by Xinhua writers Kong Xiaohan, Wang Qiwen.
UNITED NATIONS, April 18 (Xinhua) -- What is the first word that pops into your mind when you consider learning Chinese? " Difficult!" But according to Ho, an awarding-winning Chinese teacher at the United Nations, the key is "interest."
"We encourage our teachers to make friends with students," said Yong Ho, a Chinese Language Supervisor at the United Nations, on how to keep his students interested in the most difficult language in the world.
"Chinese is officially rated as the most difficult language in the world. Statistics show that to be proficient in French or Spanish, it takes only 600 hours, but the minimum learning hours for Chinese is 2,200," said Ho in an exclusive interview with Xinhua.
"So how to keep the students interested is of vital importance, " Ho said, "our teachers often invite students to try Chinese food at China Town or see some Chinese shows, to give them a taste of the Chinese culture."
The Chinese Language Program at the UN offers both regular Chinese courses, ranging from level 1 to level 9, and special Chinese courses with emphasis on speaking or reading, as well as calligraphy class, to UN staff for free. There are three semesters each year. About 200 students are registered at each semester.
"The interest for learning Chinese is growing. Since the year 2002 when I joined the program, the enrollment has more than doubled," Ho said.
Behind the increasing interest in Chinese lies in the fact that the visibility and influence of China are growing. What happens on the world arena is also affecting what people think about the Chinese language inside the UN, so UN staff is getting more interested in this language, according to Ho.
Kenneth from Norway, who works at the Statistics division in the United Nations, has been studying Chinese for a year in the Chinese language program.
"I really like studying Chinese. It is challenging but at the same time, it is rewarding. I am glad to see that I am able to speak Chinese more fluently day by day," said Kenneth, who also goes by his Chinese name "Kening" which resembles the sound of Kenneth.
"Here at the UN, we have a nice UN language program, especially the Chinese program, which is very good. We have very good teachers that help us improve our Chinese. At the same time, they introduce Chinese culture, Chinese history and Chinese news, so we can better understand China and everything that is going on in China," said Kenneth.
Besides language courses, the UN Chinese Language Program offers, for the 12th year in a row, a three-week summer study program at Nanjing University in China's east Jiangsu province in 2015, sponsored by the Chinese government. A feat so well received that earned Ho his second UN 21 Award in 2014.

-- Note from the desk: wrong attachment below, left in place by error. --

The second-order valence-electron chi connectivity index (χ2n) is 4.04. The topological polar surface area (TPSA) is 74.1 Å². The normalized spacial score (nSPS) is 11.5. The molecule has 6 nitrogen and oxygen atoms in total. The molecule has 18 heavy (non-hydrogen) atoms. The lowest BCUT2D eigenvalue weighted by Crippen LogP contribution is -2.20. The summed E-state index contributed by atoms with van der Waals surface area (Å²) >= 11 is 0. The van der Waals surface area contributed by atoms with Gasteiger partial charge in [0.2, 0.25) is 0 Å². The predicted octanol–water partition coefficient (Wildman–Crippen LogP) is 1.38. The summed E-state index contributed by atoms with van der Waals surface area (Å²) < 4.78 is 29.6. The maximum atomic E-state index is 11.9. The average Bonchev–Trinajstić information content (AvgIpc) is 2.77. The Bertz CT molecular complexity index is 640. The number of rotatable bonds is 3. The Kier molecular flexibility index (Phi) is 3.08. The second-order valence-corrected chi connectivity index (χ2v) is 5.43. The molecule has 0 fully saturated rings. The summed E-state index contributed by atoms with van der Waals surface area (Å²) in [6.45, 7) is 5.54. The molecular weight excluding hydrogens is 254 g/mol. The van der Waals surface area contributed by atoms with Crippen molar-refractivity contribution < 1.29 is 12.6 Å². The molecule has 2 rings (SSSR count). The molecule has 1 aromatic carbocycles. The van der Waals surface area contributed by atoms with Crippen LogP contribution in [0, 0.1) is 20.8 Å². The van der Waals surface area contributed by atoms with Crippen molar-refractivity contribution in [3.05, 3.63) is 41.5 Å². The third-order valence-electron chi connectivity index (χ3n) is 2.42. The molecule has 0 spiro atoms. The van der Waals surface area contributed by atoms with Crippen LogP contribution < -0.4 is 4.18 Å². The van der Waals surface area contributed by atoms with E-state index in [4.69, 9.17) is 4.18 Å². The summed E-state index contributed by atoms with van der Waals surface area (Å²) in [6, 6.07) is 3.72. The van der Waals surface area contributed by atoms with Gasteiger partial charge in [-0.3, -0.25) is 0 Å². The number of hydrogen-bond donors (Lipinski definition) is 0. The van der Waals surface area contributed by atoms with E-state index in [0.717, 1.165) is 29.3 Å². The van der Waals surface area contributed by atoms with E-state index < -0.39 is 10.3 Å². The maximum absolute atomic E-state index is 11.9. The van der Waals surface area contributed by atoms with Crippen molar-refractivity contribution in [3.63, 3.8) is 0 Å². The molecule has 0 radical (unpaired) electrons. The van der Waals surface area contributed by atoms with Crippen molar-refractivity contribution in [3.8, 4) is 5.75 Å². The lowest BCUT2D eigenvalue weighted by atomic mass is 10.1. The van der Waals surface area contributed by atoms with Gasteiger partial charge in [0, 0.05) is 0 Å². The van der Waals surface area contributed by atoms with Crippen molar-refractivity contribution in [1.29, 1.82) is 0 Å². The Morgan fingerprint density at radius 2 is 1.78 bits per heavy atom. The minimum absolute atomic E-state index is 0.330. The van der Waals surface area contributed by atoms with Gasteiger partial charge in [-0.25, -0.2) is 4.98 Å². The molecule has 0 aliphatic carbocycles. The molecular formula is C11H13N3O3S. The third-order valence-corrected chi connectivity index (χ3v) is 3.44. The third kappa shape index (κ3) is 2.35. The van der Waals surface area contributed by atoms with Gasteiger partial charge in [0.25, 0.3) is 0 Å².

The program not only provides opportunities for learning the language but also a chance to meet your better half.
"An American student has been learning Chinese with us for 15 years. He knows by heart each dynasty and each emperor in Chinese history. He loves Chinese so much that he even fell in love with his Chinese teacher. They got married later," said Ho, "I think it is really romantic."
As one of the official languages in the United Nations, the Chinese language is marked with a Chinese Language Day on April 20 this year.
The celebration is held around the same time in April each year on Guyu, or literally meaning "Rain of Millet", which is the sixth of the 24 solar terms created by ancient Chinese to carry out agricultural activities, to pay tribute to Cangjie -- an ancient Chinese mythical figure who is credited with having invented Chinese characters about 5,000 years ago.
This year's celebrations include speeches, art exhibition and a gala evening.
During the gala night, students will perform Xiao Ping Guo dance, or Little Apple, a popular hit composed by a Chinese songwriter, that has taken China by storm and gained a level of popularity comparable to Gangnam-style.
"Now they are busying practicing the dance," Ho said, "And I am really looking forward to it."
One of the oldest languages in the world, Chinese has archaeological records dating back at least 4,000 years and is now spoken by more than a billion people. The language has several thousand dialects, but Mandarin is spoken by the majority of the people of China and understood by an estimated 95 percent.
The United Nations Chinese Language Day was established by the UN Educational, Scientific and Cultural Organization (UNESCO) in 2010 to celebrate multilingualism and cultural diversity, as well as to promote equal use of all six of its official working languages throughout the organization.
According to Kennth, Chinese is becoming increasingly important in many aspects, both within the UN and also outside it. "And it is really cool when I order food using Chinese in a Chinese restaurant. The waiters are very surprised. You should see their faces", said Kenneth proudly and smilingly.